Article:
In our upcoming paper
Subgraph
Frequencies: Mapping the Empirical and Extremal Geography
of Large Graph Collections" (PDF), to appear in May 2013 at the
22nd ACM International World Wide Web Conference,
we found
that there are fundamental combinatorial constraints governing the frequency
of subgraphs that constrain all graphs in previously undocumented ways.
We also found that there are
empirical properties of social graphs that relegate their subgraph
frequencies to a seriously restricted subspace of the full feasible space.
Together, we present two complementary frameworks that shed light
on a fundamental question pertaining to social graphs:
Subgraph frequencies describe a graph by the frequencies with
which all possible small subgraphs occur within it.
More precisely, we choose a small number $k$ (e.g. $k = 3$ or $4$);
then, for a graph $G$,
we create a vector with a coordinate for each
distinct $k$-node subgraph $H$, specifying the fraction of $k$-tuples
of nodes in $G$ that induce a copy of $H$ (in other words, the frequency of
$H$ as an induced subgraph of $G$).
Let $s(H,G)$
denote the subgraph frequency of $H$ in $G$.
We can also equivalently define the subgraph frequency $s(H,G)$ as
the probability that a random $k$-node subset of nodes in $G$ induces
a copy of $H$.
For $k=3$, these descriptions correspond
to what is sometimes referred to as the triad census.
For $k=3$ and $k=4$, here is what all the undirected subgraphs look like (there are 4 three-node graphs and 11 four-node graphs):
The orders presented here are also the orders used in the discussion
below.
This work was done in collaboration with Facebook (while the first author
was visiting Facebook through their internship program), making it possible
to see what a really large collection of graphs look like on
a detailed subgraph level.
We extracted three different collections of social graphs
from Facebook: neighborhoods, groups and events. The collections
are all induced graphs from the Facebook friendship graph, which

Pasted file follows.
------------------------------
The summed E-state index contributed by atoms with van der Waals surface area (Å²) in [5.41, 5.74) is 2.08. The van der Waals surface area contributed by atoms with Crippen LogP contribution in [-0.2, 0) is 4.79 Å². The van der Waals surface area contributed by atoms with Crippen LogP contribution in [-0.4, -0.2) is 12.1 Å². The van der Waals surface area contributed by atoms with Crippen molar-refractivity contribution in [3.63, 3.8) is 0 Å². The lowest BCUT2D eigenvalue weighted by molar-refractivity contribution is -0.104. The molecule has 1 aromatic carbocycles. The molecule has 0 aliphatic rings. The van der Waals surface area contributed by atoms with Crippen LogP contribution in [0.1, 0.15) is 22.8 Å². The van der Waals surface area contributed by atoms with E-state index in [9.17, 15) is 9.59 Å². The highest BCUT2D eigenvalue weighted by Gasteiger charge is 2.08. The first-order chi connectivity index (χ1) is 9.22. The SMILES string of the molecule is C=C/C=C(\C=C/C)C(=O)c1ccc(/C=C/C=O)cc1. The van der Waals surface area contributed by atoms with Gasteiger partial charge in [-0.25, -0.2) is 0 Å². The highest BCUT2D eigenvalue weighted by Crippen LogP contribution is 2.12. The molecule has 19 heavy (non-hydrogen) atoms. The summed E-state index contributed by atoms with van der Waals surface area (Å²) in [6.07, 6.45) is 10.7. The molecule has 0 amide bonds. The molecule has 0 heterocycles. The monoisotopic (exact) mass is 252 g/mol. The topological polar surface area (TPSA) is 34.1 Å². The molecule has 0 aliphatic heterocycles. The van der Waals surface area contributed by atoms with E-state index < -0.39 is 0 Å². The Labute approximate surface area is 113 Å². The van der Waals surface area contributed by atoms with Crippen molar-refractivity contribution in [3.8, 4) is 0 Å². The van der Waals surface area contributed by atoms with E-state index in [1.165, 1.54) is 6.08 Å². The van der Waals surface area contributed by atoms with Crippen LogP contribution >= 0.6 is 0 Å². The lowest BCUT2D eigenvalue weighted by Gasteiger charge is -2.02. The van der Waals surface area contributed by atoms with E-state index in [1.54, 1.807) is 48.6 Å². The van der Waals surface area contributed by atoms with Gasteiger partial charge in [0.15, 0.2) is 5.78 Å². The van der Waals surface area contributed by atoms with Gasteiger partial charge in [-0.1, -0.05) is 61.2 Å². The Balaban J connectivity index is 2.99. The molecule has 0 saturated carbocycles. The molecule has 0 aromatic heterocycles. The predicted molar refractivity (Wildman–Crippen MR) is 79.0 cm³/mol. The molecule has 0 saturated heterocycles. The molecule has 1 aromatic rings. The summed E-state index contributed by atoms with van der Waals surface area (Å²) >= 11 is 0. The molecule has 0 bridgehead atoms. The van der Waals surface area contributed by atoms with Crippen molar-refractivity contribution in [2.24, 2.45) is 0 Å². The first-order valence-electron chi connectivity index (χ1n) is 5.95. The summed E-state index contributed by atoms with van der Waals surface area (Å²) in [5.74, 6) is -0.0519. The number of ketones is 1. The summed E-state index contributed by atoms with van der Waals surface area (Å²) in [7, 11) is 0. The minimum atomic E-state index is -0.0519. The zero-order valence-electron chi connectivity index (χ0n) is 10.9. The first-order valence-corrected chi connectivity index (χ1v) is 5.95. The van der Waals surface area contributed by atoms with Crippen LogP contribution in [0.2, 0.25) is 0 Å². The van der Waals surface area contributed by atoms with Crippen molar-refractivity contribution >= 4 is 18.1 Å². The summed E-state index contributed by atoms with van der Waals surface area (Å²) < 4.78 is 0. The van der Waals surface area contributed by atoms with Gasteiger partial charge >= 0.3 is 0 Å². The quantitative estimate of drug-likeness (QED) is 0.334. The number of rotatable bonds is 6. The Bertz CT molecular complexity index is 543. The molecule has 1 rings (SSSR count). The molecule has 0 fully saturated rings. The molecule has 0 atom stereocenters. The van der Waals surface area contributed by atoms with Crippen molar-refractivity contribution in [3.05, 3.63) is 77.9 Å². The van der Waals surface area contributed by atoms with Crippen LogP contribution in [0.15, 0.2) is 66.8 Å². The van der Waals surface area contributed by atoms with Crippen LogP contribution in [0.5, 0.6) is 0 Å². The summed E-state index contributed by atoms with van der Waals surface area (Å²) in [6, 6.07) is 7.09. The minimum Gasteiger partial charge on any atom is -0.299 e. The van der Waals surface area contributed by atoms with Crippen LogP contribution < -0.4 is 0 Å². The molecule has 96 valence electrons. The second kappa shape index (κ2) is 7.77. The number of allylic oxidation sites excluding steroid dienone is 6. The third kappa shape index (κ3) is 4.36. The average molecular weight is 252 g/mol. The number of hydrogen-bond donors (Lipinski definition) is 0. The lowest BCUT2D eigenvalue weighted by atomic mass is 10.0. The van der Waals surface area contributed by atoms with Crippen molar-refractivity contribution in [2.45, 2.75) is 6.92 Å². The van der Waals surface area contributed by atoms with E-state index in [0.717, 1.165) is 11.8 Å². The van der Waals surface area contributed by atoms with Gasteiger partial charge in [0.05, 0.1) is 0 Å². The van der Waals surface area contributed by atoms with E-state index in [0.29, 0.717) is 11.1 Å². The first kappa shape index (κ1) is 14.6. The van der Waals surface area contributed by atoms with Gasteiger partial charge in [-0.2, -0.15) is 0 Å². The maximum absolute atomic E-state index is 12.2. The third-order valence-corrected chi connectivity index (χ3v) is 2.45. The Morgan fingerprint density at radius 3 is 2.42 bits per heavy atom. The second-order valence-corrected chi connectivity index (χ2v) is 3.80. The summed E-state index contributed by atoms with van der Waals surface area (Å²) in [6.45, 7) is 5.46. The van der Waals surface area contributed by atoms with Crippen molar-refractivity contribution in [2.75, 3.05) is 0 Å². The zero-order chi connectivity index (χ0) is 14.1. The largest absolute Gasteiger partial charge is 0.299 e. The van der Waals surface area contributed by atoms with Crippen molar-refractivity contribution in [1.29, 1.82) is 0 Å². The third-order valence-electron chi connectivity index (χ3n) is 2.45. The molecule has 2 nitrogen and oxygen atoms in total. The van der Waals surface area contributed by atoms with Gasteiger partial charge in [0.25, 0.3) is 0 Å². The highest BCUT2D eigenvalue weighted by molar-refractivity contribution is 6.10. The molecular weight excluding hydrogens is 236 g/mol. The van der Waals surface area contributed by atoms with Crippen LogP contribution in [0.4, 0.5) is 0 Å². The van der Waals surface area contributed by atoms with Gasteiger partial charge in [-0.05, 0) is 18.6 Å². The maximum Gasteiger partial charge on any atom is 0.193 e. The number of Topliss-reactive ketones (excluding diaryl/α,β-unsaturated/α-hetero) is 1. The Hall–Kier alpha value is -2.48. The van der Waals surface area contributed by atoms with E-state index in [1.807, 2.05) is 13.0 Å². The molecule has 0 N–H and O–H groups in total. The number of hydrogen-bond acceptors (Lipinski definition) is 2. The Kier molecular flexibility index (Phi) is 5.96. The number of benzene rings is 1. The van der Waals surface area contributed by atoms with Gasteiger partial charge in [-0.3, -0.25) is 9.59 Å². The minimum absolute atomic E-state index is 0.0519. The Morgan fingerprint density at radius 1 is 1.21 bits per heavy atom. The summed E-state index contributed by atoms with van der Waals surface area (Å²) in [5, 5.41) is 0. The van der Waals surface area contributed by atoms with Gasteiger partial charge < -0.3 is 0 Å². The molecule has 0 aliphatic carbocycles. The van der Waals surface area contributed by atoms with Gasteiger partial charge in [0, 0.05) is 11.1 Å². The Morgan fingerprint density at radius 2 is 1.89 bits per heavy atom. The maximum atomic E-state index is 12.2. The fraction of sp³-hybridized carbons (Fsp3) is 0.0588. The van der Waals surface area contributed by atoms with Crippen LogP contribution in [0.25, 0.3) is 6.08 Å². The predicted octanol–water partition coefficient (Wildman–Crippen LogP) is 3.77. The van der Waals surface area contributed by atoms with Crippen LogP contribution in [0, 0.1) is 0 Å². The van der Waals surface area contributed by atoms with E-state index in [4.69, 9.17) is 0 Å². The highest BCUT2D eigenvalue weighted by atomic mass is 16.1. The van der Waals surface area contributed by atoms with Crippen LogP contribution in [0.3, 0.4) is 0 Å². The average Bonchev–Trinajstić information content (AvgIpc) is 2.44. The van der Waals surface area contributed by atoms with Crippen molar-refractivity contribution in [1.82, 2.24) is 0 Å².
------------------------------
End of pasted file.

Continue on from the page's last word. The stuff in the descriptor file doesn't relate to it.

records friendship connections as undirected edges between users,
and thus all our induced graphs are also undirected.
We did not include edges formed by Facebook 'subscriptions' in our study,
nor did we include Facebook 'pages' or connections from users
to such pages.
All Facebook social graph data was analyzed in an anonymous, aggregated form.
We studied:
No! The frequencies of 3-node and 4-node subgraphs live
in a 4-simplex and an 11-simplex, respectively.
The frequencies of 3-node subgraphs for the
social graphs shown above certainly don't fill the 4-simplex,
and it turns out: there are fundamental constraints on what
subgraph frequencies can look like that constrain all graphs,
not just social graphs.
The constraints on the subgraph frequencies follow from what
are known as 'graph homomorphism inequalities', which
are fundamental combinatorial relationships that govern
how subgraphs co-occur. It turns out that there are many
combinations of subgraphs that are fundamentally infeasible.
To prove this infeasibility, we used several graph homomorphism inequalities
(specifically: Kruskal-Katona, Moon-Moser, and the
Sidorenko Tree Bound)
and related the frequencies of all the subgraphs in a possible graph
to the edge density of the graph.
The edge density is really just the subgraph
frequency of the two-node clique in the graph, and so we can
relate other subgraph frequencies to it via homomorphism inequalities.